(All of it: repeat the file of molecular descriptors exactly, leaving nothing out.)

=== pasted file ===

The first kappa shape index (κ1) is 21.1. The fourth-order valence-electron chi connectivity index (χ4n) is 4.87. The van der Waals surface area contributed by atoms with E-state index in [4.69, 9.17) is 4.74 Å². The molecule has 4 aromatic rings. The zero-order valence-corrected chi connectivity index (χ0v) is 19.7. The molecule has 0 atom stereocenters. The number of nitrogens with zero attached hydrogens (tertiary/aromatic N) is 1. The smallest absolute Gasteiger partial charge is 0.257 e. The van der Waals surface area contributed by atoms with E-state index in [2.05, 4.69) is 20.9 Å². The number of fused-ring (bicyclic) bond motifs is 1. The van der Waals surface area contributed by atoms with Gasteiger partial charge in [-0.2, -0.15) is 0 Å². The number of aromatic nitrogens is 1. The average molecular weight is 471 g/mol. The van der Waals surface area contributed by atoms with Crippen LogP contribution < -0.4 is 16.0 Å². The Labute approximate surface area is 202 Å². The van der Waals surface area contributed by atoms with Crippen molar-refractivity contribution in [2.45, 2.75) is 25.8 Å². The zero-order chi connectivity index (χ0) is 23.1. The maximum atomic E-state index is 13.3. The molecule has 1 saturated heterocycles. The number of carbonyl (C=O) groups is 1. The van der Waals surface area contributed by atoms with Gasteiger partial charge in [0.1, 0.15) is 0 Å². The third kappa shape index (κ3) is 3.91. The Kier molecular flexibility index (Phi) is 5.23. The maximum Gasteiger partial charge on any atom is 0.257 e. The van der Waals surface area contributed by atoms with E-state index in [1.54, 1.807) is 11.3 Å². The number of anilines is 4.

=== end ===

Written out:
The first kappa shape index (κ1) is 21.1. The fourth-order valence-electron chi connectivity index (χ4n) is 4.87. The van der Waals surface area contributed by atoms with E-state index in [4.69, 9.17) is 4.74 Å². The molecule has 4 aromatic rings. The zero-order valence-corrected chi connectivity index (χ0v) is 19.7. The molecule has 0 atom stereocenters. The number of nitrogens with zero attached hydrogens (tertiary/aromatic N) is 1. The smallest absolute Gasteiger partial charge is 0.257 e. The van der Waals surface area contributed by atoms with E-state index in [2.05, 4.69) is 20.9 Å². The number of fused-ring (bicyclic) bond motifs is 1. The van der Waals surface area contributed by atoms with Gasteiger partial charge in [-0.2, -0.15) is 0 Å². The number of aromatic nitrogens is 1. The average molecular weight is 471 g/mol. The van der Waals surface area contributed by atoms with Crippen LogP contribution < -0.4 is 16.0 Å². The Labute approximate surface area is 202 Å². The van der Waals surface area contributed by atoms with Crippen molar-refractivity contribution in [2.45, 2.75) is 25.8 Å². The zero-order chi connectivity index (χ0) is 23.1. The maximum atomic E-state index is 13.3. The molecule has 1 saturated heterocycles. The number of carbonyl (C=O) groups is 1. The van der Waals surface area contributed by atoms with Gasteiger partial charge in [0.1, 0.15) is 0 Å². The third kappa shape index (κ3) is 3.91. The Kier molecular flexibility index (Phi) is 5.23. The maximum Gasteiger partial charge on any atom is 0.257 e. The van der Waals surface area contributed by atoms with E-state index in [1.54, 1.807) is 11.3 Å². The number of anilines is 4.